Borehole Breakout and Drilling Induced Tensile Failure
The process of drilling a hole creates a free face within the rock mass only confined by fluid pressure. It also causes a tangential stress concentration on the borehole wall.
If the tangential stress at the borehole wall exceeds the tangential unconfined rock strength then the rock will fail in compression. In an even stress field this may cause total failure around the hole wall. More usually, the stress field around the borehole is not even, and if the stress is high enough, it will cause a localised line of spalling along the length of the hole wall. This spalling is readily detected by the use of an acoustic televiewer. The width of the spall zone may be detected with some accuracy in fine to medium grained sedimentary material and less so in coarser sedimentary or igneous or metamorphic materials, which tend to break in a more jagged manner. This is shown in the Figure below. The depth of spalling can be measured with much less precision. The orientation of the spalled zone is perpendicular to that of the major stress perpendicular to the hole.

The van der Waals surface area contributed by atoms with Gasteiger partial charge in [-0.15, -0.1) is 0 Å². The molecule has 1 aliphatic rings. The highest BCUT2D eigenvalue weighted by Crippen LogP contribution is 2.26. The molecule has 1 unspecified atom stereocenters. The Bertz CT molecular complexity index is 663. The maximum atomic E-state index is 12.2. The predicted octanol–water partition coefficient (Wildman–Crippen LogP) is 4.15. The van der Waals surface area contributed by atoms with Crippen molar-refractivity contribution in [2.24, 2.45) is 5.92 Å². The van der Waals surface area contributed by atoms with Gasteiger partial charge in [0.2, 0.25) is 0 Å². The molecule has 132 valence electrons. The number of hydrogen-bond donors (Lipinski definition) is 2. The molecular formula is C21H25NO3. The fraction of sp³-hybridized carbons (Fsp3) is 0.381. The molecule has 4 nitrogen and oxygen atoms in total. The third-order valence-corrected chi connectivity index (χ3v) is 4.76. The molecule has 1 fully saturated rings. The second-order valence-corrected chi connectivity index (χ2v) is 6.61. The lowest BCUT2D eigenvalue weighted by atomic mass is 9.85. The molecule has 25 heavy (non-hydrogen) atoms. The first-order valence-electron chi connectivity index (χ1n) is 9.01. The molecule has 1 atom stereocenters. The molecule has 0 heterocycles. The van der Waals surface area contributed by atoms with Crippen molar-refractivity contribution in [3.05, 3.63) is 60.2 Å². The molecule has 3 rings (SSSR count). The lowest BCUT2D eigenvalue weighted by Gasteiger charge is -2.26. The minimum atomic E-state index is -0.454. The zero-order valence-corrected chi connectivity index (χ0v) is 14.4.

In some cases where there is an extreme stress difference perpendicular to the borehole and sufficient fluid pressure exists within the hole tensile stress may be induced in the wall of the hole that exceeds the tensile strength of the rock. This leads to a tensile fracture on each side of the hole in the direction of the major stress.
The analysis of borehole breakout on its own is limited. In the first instance, the equations of stress around a hole cannot be completely solved for a linearly elastic rock using borehole breakout information alone. This applies even if the rock strength perpendicular to the borehole is known. Generally it is not.